In what we consider the fourth age of marketing, the marketer’s life today continues to grow more complex. Positional marketing where an offer is made based upon a consumer’s proximity to a retail location has increased the importance of mobile marketing, which is no longer limited to just cell phones. Laptops, tablets and the burgeoning wearable communications devices will make mobile marketing more and more critical. Real time engagements are being enhanced with automated learning and optimization technologies. Online display ads are targetable to very specific entities across publishers and myriad social networks.

We can assume that these technological changes will increasingly affect the lives of marketers as television becomes more addressable and is displaced by on-demand programming and as the methods for placing ads become more intelligent and quicker to respond to a consumer’s interests and as consumers become more empowered, the offers provided by marketers will have to reflect the nature of their interactions. Gone are the days of 16 week campaign cycle. There will still be communications that are planned and executed at fairly regular intervals, but those messages will be supported by online media, e-mail, real time and interactive applications and channels that have not even been invented yet. The marketer who wins is the one who is able to plan and coordinate communications across all of the channels so that the messages build upon each other, reinforce each other and move the consumer closer to a purchase decision with each contact.

If you are curious as to your level of sophistication and you want to compare to others in your industry, pick out a few random customers and look at all of the communications you had with them throughout a given month. You’ll be able to identify areas of weakness and strength, giving you a strategy for making improvements that will make today the good old days.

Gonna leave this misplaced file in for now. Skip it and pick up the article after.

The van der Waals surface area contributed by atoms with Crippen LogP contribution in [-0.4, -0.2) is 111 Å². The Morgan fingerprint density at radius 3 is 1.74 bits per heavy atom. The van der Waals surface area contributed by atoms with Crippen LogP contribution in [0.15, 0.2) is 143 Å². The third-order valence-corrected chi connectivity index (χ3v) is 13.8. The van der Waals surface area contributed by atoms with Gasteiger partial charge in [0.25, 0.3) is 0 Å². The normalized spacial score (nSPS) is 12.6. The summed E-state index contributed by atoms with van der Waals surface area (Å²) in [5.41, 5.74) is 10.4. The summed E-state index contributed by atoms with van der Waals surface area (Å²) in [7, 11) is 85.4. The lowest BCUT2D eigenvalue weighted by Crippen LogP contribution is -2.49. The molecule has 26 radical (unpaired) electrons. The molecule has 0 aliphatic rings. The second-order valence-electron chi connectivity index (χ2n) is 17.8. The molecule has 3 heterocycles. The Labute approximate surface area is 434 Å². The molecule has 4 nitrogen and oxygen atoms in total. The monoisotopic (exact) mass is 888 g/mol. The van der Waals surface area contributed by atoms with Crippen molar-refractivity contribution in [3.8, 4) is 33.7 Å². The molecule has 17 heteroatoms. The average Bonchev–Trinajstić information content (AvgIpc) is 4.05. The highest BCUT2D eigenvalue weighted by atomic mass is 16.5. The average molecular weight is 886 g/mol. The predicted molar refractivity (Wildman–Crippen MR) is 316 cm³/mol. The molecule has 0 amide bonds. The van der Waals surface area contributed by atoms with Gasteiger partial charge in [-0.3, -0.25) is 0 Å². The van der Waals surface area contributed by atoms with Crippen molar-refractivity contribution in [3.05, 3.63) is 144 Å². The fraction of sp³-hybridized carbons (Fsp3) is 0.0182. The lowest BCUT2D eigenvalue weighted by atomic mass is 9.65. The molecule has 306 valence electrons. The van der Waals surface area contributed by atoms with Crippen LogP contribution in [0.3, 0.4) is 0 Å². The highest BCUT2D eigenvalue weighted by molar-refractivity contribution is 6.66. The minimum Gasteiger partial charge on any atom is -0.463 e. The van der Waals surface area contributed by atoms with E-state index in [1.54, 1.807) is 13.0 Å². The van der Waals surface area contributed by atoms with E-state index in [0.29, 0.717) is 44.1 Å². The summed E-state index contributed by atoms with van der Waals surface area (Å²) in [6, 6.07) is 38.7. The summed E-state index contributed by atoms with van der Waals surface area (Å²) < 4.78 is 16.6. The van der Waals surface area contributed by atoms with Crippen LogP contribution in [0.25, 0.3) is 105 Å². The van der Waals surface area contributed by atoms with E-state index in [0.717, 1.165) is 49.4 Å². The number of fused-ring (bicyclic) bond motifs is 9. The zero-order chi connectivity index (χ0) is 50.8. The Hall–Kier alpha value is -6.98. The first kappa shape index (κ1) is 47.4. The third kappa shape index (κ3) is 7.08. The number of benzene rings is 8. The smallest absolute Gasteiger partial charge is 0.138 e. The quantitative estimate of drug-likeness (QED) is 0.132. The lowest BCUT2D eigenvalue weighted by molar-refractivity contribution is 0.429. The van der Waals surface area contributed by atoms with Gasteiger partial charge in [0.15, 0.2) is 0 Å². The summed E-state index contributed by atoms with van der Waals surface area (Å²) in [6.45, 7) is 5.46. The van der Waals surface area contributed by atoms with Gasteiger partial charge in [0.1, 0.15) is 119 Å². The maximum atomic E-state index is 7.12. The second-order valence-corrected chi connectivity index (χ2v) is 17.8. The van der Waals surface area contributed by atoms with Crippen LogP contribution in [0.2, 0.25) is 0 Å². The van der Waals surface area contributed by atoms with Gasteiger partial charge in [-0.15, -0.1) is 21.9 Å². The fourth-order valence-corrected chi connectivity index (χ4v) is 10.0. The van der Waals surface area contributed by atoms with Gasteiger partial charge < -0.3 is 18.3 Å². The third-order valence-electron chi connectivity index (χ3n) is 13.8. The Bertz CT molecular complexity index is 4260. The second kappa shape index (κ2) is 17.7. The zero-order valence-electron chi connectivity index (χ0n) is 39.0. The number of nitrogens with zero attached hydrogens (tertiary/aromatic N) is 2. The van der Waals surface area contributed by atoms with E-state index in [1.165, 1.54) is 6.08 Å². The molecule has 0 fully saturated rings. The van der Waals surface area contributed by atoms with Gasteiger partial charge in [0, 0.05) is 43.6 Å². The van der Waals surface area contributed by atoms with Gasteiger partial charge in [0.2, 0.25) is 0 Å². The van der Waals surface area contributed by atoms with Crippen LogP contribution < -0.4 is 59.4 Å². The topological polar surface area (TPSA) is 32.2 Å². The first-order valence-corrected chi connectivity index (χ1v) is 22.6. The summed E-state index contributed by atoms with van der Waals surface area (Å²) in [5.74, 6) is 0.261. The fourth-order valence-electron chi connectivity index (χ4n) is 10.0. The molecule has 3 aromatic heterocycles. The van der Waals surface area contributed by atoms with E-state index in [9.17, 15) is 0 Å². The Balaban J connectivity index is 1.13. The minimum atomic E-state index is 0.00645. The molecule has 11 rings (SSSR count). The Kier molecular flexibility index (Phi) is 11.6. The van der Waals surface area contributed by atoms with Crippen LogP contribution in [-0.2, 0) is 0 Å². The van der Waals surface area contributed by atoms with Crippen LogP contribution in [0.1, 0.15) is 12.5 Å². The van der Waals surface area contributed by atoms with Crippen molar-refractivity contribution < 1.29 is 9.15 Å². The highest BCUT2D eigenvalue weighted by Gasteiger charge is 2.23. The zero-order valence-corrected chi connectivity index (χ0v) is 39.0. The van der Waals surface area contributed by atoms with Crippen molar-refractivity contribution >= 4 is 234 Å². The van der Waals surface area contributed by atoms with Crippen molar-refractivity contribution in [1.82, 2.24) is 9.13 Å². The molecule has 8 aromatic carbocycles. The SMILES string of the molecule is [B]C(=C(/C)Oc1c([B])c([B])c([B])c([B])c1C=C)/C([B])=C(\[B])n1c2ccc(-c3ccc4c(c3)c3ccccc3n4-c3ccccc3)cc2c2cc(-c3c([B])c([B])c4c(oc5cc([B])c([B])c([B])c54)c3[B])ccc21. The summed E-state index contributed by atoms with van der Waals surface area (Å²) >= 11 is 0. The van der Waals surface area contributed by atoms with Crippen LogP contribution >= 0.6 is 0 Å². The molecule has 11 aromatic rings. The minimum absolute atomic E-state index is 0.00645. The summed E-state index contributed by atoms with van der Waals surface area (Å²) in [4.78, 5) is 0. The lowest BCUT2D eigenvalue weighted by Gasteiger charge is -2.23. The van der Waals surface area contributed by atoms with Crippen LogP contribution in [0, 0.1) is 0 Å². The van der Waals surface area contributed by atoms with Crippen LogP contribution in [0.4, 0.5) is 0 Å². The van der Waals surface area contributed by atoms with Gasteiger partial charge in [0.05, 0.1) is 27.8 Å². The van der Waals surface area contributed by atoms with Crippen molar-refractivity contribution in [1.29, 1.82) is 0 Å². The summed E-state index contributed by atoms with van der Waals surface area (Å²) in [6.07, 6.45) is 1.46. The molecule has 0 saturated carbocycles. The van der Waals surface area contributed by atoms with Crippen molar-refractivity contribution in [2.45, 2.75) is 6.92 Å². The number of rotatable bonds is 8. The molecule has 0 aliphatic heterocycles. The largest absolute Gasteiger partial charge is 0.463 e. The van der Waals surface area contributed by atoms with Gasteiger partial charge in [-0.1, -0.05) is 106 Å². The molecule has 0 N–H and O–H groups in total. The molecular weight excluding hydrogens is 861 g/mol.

1. Did your e-mails and direct mails make the same offer to the same customer?
  2. Did your e-mails and direct mails for that customer use the same creative elements?
  3. If a customer called your call center, would they be presented with the same offer as in the e-mail or direct mail or would they get something different?
  4. Is there a web page customized for the e-mail or direct mail offer? Does your web site personalize to reflect the offer made in other channels?
  5. Do your display ads reflect the same creative elements in as your e-mail?
  6. Is there a pattern of offers in each channel and is that pattern repeated and carried through all channels?
  7. Do your SMS messages feature the same product, price and promotion as any of the offers made in direct mail or e-mail?
  8. Are search terms purchased in conjunction with your e-mail and direct mail offers?
  9. Did you have a consistent customer ID associated with of the offers in your e-mail, direct mail, telemarketing and mobile channels?
  10. Is there a way a customer can post comments about an offer in another channel to their social profiles?

If you answered no to some or many of these questions, you should assess how your marketing solution provides these capabilities and identify new technologies that could help you tie these together.

Four Ages of Marketing